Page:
I was thinking of a co-worker of mine where I used to work; he is younger than me, a millennial. But he is also a runaway train thinker, like me. He writes painfully long work emails, like me. But unlike me, he includes a TLDR section at the bottom. Too Long Didn’t Read. A little section with all the critical information in it.
Some other people I worked with who wrote long emails would underline or highlight certain portions, as if to say, if you don’t read anything else, read the part that I am shouting at you.
This used to irk me. If I took the time to write an email, ALL of it was important. If you only read the critical items, you are missing out on the background, the supporting information, the WHY.
This is where I get all, like, “kids these days”. I’m not even sure if it’s a generational thing, but it seems to be. I mean, everyone, all human beings, tend to be more attracted to things that stand out, like pictures, humor, and bullet points. But I feel like now, more than before, people are less willing to consider things that are not immediately attention-grabbing.
It seems like a lack of discipline. I insist that there are things in life that are not supposed to be fun and you should embrace that or you are being immature. My husband, who is different from me in many ways, says that is my German Catholic upbringing speaking, that I have a fatalistic take on life and believe that pain is inevitable.
Well, yes, I think that pain IS inevitable, but I don’t think that’s fatalistic. And it’s not like I don’t think that fun is important—-I place a VERY high importance on fun. But I believe in balance, and if you are running around having fun all the time you are probably missing out on something.
In the same way, I believe that if people are only willing to pay attention to things that are attention-grabbing, they will not get the whole picture. I think that this is a bad thing. Or, at least, not a good thing. And I’m not just being curmudgeon-y, I really feel like there is a trend towards less depth in thought, less of a desire to know or understand the reasons behind things. I’m not saying that we should all just sit around contemplating the mysteries of the universe all day, or even that we should always read really long work emails, but if we stop being willing to entertain something that is not flashy, or pay attention for just a little longer than we are comfortable with, we will lose our capacity for critical thought and innovation.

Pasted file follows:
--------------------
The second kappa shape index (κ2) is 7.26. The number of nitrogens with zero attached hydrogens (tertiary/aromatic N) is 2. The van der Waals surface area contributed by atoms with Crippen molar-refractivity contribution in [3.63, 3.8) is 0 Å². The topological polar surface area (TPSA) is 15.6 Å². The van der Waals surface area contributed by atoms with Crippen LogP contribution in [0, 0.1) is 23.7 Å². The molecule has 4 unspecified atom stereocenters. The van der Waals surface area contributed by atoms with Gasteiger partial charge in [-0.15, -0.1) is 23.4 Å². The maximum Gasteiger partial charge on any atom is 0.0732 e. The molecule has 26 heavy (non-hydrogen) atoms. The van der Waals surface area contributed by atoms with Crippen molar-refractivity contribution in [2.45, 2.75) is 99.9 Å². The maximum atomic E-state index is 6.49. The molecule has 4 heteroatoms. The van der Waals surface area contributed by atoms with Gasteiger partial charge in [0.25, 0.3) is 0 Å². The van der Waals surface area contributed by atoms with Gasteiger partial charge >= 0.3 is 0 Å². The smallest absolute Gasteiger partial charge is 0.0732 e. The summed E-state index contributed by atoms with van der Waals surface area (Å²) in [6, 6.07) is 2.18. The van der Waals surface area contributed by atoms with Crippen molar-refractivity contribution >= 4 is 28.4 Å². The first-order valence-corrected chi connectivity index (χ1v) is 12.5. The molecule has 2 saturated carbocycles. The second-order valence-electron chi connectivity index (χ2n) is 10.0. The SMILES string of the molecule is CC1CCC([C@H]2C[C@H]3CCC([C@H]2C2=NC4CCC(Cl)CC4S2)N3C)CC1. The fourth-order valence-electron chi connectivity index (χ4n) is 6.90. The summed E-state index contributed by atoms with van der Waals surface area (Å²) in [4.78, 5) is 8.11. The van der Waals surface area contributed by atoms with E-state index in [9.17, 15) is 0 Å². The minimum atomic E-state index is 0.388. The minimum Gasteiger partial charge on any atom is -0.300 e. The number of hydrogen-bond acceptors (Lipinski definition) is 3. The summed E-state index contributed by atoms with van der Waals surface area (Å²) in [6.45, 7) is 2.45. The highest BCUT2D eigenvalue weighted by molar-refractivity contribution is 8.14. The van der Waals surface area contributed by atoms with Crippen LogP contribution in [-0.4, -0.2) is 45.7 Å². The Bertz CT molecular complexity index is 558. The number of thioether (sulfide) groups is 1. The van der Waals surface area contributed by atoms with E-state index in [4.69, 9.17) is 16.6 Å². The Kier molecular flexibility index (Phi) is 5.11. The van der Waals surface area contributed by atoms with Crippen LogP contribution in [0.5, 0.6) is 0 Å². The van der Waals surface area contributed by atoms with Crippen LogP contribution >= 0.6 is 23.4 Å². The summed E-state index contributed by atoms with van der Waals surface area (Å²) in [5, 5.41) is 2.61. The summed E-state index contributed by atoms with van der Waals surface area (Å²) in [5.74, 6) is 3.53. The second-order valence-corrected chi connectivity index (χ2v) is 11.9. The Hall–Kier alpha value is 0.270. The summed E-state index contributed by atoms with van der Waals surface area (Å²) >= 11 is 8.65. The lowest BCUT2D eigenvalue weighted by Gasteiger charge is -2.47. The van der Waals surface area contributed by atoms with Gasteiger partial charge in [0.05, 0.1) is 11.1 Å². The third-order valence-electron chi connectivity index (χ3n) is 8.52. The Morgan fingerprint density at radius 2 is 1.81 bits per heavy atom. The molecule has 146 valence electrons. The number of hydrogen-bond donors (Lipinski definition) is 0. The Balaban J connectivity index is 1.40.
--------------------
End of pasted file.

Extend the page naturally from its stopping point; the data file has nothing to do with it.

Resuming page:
This is why I am seriously considering home-schooling or at least alternative-schooling my daughter. I find the trend in education to focus only on meat and potatoes disturbing. Meat and potatoes are, well…..meat and potatoes (for instance, STEM subjects), but they are not a balanced diet and will not create thoughtful, problem-solving adults. I feel like we have relegated education to “just the stuff they HAVE to know”. How is that education? I argue that this is not education, but rather indoctrination.
Are all problems in the world the product of people who refuse to read long work emails? No. But I can’t even express my frustration when I try to teach someone something and all they want to learn is the answer. Because when the problem comes up again, they are no more capable of solving it than they were before.
I actually had one or two teachers in college who very much taught to the test and would say things like “a + b = c, that’s all you really need to know” and when I asked why, they said “I’m not going to ask you that on the test.” Amazing how education can become something that doesn’t really need to involve learning, just memorization.
Anyways, if you’ve read all this way, I’m probably preaching to the choir. Thank you for reading.
Maybe I AM just curmudgeon-y and am jealous of all the young millennials running around enjoying themselves. But in my defense, I’d like to say that I DID spend the majority of my 20s running around and “enjoying myself”, and I can honestly say things are a lot better for me now that I’ve chilled out and have become willing to do things that aren’t immediately gratifying more often.
Maybe I’m just resistant to a different perspective because I feel like it doesn’t embody the same values that I hold dear.
Or maybe the next time I’m thinking of adjusting the thermostat, I should write my intentions in an email with a TLDR section at the bottom.